But I don’t get little girls, not at all. In two years volunteering on the Africa Mercy, getting to know lots of kid patients, I’d never connected with a female.
So how did I first get to know five-year- old Gifty? She sat on me, literally. One Sunday service in the wards my husband Mick and I were sitting side by side, minding our own business. Gifty must have decided that we needed to be sitting differently, because she came over, and not only sat on us, but proceeded to rearrange us as she saw fit.
She climbed all over us – putting our arms on each others’ shoulders and my head against Mick. I felt like a piece of plasticine. And all of this was done without talking – as Gifty was born with a very large cleft in the middle of her face. … Note: Gifty and her mum, Joyce, are from Liberia, West Africa.
Gifty is Joyce’s sweetheart, her only child. Since birth, Joyce’s been devoted to her daughter, looking high and low for a place Gifty can get surgery. With the help of Samaritan’s purse, after five years of searching, the mom and daughter were finally able to come to the Africa Mercy. … Soon, Gifty underwent her very complex surgery.
She had her cleft lip and palette repaired, a nose created and also some cranial manipulation around her eyes. It was a massive operation for a little five-year-old. And afterward, she wanted to get out of the hospital as soon as she could! But Gifty wasn’t going to get her wish – not soon anyway. She needed to rest, and that meant staying in bed! Even though Gifty wasn’t too happy about it, this gave Joyce and I a chance to get to know each other. In the evenings, we’d sit together, playing game after game of UNO.
At first Gifty would just lie there disinterested – she was in too much post-surgery pain to care. But within a few days, I could tell she wanted to join in the fun. Slithers of her big personality began to resurface, albeit for short periods of time. But not long after, Gifty finally was allowed to leave the hospital – headed for the more-fun HOPE Centre (the Mercy Ships outpatient facility). Her recovery would be a long one – not only did her wounds need to heal, she also needed to learn how to talk for the first time eve.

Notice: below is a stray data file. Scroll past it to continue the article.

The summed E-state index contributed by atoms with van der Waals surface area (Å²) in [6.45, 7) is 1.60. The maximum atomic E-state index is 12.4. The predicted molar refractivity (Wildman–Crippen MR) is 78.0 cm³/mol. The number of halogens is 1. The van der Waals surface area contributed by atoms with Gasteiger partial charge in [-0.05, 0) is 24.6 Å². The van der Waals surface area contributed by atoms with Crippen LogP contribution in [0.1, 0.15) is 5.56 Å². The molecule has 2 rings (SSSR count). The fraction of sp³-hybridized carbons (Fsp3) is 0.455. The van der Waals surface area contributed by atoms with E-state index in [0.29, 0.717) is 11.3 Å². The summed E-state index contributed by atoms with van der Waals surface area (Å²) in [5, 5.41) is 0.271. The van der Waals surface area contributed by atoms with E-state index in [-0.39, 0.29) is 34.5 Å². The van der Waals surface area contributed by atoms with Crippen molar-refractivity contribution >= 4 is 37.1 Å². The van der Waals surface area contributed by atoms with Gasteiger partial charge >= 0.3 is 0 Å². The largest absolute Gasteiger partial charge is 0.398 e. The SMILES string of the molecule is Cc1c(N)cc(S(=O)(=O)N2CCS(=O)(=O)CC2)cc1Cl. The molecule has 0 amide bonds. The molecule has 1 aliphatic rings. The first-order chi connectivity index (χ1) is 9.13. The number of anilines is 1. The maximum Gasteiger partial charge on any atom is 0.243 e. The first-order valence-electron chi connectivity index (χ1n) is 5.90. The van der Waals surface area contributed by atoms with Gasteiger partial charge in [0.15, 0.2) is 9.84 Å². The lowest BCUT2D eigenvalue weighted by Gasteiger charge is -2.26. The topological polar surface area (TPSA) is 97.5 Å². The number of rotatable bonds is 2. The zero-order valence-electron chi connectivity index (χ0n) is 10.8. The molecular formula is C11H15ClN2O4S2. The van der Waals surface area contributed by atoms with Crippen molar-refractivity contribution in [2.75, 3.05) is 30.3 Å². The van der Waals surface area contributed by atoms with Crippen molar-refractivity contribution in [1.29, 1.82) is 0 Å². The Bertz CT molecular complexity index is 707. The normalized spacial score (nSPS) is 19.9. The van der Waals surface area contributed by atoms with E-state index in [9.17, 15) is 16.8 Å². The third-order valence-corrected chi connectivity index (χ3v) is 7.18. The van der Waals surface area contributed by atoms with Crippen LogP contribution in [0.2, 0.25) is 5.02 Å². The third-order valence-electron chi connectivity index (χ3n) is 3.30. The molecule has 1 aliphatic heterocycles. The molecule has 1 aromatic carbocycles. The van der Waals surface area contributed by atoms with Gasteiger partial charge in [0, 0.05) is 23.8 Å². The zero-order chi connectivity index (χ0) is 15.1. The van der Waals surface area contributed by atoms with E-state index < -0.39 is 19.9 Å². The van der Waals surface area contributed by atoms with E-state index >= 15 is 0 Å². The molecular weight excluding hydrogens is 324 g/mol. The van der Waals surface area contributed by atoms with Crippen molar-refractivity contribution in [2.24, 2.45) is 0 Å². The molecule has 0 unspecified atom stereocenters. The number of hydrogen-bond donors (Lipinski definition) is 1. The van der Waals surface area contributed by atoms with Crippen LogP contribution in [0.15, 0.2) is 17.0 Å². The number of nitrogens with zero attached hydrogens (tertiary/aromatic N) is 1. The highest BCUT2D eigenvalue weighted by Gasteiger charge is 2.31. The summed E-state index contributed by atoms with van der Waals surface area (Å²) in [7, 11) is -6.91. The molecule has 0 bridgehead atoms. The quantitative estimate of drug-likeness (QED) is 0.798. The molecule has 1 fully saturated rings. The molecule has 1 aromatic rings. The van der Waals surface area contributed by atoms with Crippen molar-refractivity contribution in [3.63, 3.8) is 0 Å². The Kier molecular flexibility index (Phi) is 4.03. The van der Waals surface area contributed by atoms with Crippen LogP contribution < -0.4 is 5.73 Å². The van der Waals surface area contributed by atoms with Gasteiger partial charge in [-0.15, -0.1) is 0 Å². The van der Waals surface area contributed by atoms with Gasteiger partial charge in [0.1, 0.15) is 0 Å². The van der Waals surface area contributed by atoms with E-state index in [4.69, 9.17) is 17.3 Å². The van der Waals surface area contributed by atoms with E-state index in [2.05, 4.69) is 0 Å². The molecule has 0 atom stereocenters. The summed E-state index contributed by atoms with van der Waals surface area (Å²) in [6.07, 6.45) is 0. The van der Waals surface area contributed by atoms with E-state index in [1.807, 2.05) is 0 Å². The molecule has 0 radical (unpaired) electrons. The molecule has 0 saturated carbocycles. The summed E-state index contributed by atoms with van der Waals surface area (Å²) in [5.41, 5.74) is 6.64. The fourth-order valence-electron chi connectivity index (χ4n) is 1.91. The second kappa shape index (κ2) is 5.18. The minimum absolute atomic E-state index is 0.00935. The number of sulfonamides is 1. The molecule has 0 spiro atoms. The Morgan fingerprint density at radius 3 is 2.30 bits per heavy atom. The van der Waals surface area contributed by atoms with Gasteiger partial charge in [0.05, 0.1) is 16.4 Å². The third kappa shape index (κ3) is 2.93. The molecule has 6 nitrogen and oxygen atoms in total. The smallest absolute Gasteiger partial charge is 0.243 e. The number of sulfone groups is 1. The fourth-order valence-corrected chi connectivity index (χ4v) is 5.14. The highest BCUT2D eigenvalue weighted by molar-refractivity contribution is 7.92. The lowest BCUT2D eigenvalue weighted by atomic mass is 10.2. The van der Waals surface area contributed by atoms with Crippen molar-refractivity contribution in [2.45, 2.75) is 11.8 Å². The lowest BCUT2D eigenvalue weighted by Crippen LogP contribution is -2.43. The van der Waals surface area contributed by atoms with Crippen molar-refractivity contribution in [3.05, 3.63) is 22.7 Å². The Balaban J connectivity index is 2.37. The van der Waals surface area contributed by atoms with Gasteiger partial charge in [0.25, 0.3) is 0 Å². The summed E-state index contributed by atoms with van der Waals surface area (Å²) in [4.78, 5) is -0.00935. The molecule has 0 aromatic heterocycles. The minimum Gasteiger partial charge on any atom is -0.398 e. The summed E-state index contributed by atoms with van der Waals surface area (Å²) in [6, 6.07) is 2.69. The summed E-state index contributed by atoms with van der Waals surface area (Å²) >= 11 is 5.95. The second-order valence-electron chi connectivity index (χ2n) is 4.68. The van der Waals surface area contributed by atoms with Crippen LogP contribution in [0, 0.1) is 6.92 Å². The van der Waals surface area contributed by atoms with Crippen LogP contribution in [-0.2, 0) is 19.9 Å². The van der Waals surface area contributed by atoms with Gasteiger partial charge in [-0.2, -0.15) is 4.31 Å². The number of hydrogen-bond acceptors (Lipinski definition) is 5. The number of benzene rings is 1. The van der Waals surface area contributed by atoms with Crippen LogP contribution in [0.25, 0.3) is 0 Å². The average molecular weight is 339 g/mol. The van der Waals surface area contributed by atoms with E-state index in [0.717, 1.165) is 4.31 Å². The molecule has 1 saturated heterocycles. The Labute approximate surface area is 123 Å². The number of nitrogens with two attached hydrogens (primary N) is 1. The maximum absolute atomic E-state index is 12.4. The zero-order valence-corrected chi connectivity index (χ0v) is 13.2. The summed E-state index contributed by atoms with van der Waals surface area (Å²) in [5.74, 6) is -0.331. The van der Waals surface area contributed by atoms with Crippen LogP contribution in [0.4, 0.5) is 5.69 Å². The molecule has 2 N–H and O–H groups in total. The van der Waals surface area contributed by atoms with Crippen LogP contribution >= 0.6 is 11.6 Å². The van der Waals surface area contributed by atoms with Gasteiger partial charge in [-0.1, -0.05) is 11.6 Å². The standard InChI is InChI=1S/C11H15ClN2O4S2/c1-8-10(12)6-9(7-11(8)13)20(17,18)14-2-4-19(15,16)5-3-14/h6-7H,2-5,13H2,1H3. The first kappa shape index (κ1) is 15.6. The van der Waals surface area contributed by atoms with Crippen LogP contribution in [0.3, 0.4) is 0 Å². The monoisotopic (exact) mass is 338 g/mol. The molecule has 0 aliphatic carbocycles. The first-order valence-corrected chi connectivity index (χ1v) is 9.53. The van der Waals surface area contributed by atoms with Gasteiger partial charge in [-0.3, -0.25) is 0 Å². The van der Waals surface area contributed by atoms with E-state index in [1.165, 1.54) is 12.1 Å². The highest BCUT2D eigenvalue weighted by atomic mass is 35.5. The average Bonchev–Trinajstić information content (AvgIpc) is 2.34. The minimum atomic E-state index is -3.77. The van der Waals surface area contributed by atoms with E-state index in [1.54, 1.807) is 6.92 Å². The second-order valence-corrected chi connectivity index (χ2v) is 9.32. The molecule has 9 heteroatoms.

So that is how Gifty, Joyce and I really got to know each other. We tried bubbles, we tried straws, and pretty soon, we were teaching Gifty how to read and write – helping her sound out every letter, number and syllable. And wow did Gifty improve. She started off writing squiggles, but was soon forming careful and straight letters. She started off whispering “A, b, c” in my ear, but soon started talking more and more loudly. And she started off shy, but soon was running to greet me when I’d arrive, giving me a big hug, taking my hand, yanking me to the picnic table to start our next lesson. One day, towards the end of Gifty’s time here, Joyce asked for my photo. She said she wanted to show Gifty’s ‘ship mum’ to her family back home – it took me a moment to realise that she meant me.
In that instant, I realized I changed. I’ll never again just be a ‘Mum of boys’ – A little girl has stolen my heart. … NOTE: Gifty and mom Joyce have made it safely back home to Liberia. Because of her severe cleft, Joyce never sent Gifty to school – she’d be ridiculed too much. Instead, she taught Gifty at home. But now, after surgery, Joyce is ready for her daughter to enroll. Thanks to mum and “ship-mum’s” partnership, Gifty will start school able to read, write and speak.
Written by: Tammy Dunne, adapted by Anna Psiaki
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